This past week I had the privilege and honor to be one of the small session trainers for the annual National Youth Conference which is organized by World Vision. There were about 250 youths from all over Albania and Kosovo full of energy and curiosity.
For me, the real challenge was not the topic (how to utilize social media communication for change) but rather the audience as I had not addressed youth groups for a couple of years. However, the entire experience turned out to be exhilarating and truly rewarding for me and I believe for those who participated as well.
At first, my concern was the fact that I was not aware of their level of knowledge about the various social media platforms and tools such as blogs, Facebook, Twitter or even YouTube. However, to my complete delight and welcomed surprise, I found out that many of them were very aware and sufficiently knowledgeable about many of such platforms. Most had sufficient presentation and communication skills, which are all so very necessary in this time and age and especially as they relate to using social media for change.
My other concern, regarded my ability to clearly communicate to them ideas and practical suggestions in a language and format that was as familiar to them as possible (potentially using jargon that they themselves used). But this again was overcome through good interactive teaching and communication.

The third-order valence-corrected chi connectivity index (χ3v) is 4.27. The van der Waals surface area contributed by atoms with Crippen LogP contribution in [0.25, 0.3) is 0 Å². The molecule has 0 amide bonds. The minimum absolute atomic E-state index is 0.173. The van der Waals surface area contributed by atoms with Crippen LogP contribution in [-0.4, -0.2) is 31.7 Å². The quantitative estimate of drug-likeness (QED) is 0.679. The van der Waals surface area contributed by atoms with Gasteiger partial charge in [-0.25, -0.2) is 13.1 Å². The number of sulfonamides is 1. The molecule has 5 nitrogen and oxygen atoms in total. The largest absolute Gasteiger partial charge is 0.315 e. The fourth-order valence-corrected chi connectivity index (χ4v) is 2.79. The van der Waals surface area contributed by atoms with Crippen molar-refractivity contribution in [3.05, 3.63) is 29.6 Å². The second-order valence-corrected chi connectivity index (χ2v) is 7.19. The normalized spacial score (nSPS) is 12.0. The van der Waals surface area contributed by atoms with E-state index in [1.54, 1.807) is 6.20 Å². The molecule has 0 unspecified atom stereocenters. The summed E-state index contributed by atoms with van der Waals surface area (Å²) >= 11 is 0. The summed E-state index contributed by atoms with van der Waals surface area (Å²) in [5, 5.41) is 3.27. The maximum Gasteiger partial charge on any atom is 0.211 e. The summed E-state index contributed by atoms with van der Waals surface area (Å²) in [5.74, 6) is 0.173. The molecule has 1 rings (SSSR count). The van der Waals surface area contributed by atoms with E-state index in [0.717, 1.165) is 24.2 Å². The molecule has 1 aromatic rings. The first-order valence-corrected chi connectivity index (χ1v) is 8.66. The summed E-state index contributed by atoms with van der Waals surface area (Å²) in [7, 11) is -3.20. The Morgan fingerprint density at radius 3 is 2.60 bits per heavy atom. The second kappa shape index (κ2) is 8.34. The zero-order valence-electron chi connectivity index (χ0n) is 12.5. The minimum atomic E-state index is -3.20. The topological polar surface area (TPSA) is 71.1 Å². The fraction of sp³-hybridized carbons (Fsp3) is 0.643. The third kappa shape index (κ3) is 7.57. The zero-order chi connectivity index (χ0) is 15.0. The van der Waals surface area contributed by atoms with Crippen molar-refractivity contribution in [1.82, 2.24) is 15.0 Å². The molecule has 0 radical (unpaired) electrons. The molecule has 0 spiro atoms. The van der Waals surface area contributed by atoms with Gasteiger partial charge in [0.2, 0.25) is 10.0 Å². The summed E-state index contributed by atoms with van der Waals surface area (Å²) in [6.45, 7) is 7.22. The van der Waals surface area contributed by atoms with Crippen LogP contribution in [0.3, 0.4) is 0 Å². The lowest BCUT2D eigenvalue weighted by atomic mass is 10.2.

Ultimately, I was able to present the same training material in three different sessions under the title: Giving wings to your passion (through social media). The presentation(s) was well received and the youths’ interest was such that they would stay to ask all sorts of questions which mostly revolved around Facebook and its safe use as well as practical ways to utilize blogs.
When I was told that I had 1.5 hours for these talks, I thought I had plenty of time, but all my presentation(s) went overtime. As their interest and questions would come in I found myself surrounded by youth who linger over the allotted time just to get answers to their questions.
For me the other obvious fact was the reality that today’s Albanian youth are relatively well exposed to the various social media platforms but still not fully aware of their potential and more so the various dangers. The training topic and time were rather limiting and focused, however, I could not help but notice how much they needed to be explained things from a personal security viewpoint. Many of them, as most youth do, were quite unaware of the dangers of exposing personal information and data through the various social media platforms as well as the dangers coming from people trying to harm them by utilizing such platforms to gather information or just to influence them.